the identity of Jesus in the Nicene Creed, which express a clear belief in Jesus
as a divine person: ‘I believe in one God, the Father almighty, Maker of all things
visible and invisible. And in one Lord Jesus Christ, the Son of God, begotten of
the Father, Light of Light, very God of very God, begotten, not made, being of one
substance with the Father; by whom all things were made; who for us men, and for
our salvation, came down and was incarnate and was made man; he suffered, and the
third day he rose again, ascended into heaven; from thence he shall come to judge
the quick and the dead.’
In fact the Council of Nicea did not invent the idea of the divinity of Jesus. This
was the claim of Jesus Himself (‘I and My Father are one’ John 10.30), which was
taught by the Apostles in the New Testament and affirmed by a huge number of writings
of early Christians which predate the Council of Nicea (AD 325) by up to two hundred
years. It is true that the issue of Jesus’ divinity was a central issue at the Council
of Nicea in order to settle the debate raised by Arius’ teaching which was opposed
Constantine did not take part in this debate nor did he pressure the bishops as to
how they should decide on this issue. At the time he accepted the vote deciding
for Athanasius’ view of the divinity of Jesus but in later years he sided with Arius
and his followers against Athanasius whom he banished in 336 AD.
Church and State after Constantine.
There were certainly negative consequences for Biblical Christianity in Constantine’s
involvement. He began process of unifying church and state which led the way to
the established Roman Catholic and Eastern Orthodox churches and the church’s compromise
of the truth of the Gospel in return for political power. He encouraged the process
already at work of cutting Christianity away from its Jewish roots, separating Easter
from Passover and fixing Sunday as the day of worship. He centralised power in Constantinople
(modern Istanbul) in 330 leading to increasing imperial control of the church in
Following his death in 337 the empire was divided between his three sons leading
to the division between the eastern empire ruled from Constantinople and the western
empire ruled from Rome. Power for the Roman Church resided in the Bishop of Rome
who became known as the ‘Pontifex Maximus’ (the supreme Pontiff) in 378. After the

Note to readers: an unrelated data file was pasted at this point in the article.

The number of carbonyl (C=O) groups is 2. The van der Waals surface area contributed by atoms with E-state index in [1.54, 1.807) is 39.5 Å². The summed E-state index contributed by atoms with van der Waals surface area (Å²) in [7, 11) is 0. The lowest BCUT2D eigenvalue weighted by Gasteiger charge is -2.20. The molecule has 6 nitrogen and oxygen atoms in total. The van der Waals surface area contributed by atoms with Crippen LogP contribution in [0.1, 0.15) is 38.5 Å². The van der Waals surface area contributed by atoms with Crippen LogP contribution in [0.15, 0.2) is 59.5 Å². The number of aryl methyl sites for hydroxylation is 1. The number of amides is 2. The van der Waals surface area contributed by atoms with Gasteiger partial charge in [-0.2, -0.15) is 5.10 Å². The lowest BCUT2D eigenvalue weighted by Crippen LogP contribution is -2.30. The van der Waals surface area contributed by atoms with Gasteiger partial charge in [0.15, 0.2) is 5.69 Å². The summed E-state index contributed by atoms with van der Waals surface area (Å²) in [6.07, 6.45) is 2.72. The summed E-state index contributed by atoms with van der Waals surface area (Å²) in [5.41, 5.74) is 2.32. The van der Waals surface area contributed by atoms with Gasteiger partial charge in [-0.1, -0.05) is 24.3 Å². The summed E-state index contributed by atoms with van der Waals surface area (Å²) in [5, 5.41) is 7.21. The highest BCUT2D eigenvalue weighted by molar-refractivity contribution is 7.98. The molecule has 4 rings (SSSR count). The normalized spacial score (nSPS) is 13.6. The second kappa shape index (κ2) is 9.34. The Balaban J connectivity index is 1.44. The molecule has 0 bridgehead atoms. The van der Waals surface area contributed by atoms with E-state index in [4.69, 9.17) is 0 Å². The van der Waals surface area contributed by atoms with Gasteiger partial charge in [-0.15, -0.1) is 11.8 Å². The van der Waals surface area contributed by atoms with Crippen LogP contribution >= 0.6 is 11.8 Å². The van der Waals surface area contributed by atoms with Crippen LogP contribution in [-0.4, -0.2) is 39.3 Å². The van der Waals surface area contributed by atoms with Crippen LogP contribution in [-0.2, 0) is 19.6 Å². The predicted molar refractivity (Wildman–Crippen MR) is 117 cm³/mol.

fall of the Roman Empire the Pontiff or Pope assumed a secular as well as a spiritual
power and the Roman Catholic Church emerged as a power broker in the former Roman
Empire. All of this led to the corruption of what became known as Christianity
but which had totally departed from the Messiah Yeshua in its teaching and life style.
The ensuing anti-Semitism of Christendom was a terrible distortion and negation
of the original message of the Messiah.
Continuing debate about the divinity of Jesus.
It is no accident that the concept of the divinity of Jesus and the Trinity was an
issue of controversy at the time of the Council of Nicea. It remains today the aspect
of the Christian faith most likely to be attacked by those outside the faith and
most likely to be misunderstood by those within it. Jehovah’s Witnesses expend considerable
energy teaching against this belief and in fact follow an idea of who Jesus is which
is very similar to the one put forward by Arius. They try to convince others that
Jesus Christ is a created being, not having existed in eternity past with the Father,
and not fully God.
Among the world religions, Islam specifically teaches against the Trinity. Chapter
four of the Koran argues, ‘Say not ‘Trinity’: desist: it will be better for you:
for Allah is One God: glory be to Him: (far Exalted is He) above having a son’ (4:171).
Although Muhammad seems to have wrongly believed that Christians taught that the
Trinity consisted of God the Father, Mary the Mother, and Jesus the Son, they reject
as sinful anything being made equivalent with Allah, especially Jesus.
It is true that the word ‘Trinity’ never appears in the New Testament. However the
concept that God is a plural unity is central to the uniqueness of the Christian
faith. The Bible teaches that God eternally exists as three persons, Father, Son,
and Holy Spirit, and each person is fully God, and there is one God. Each plays
a part in our salvation. Jesus is the visible member of Godhead who became man in
order to redeem us. As such for the time that He was on earth He was subordinate
to the Father and will at the end of the age present the redeemed creation to the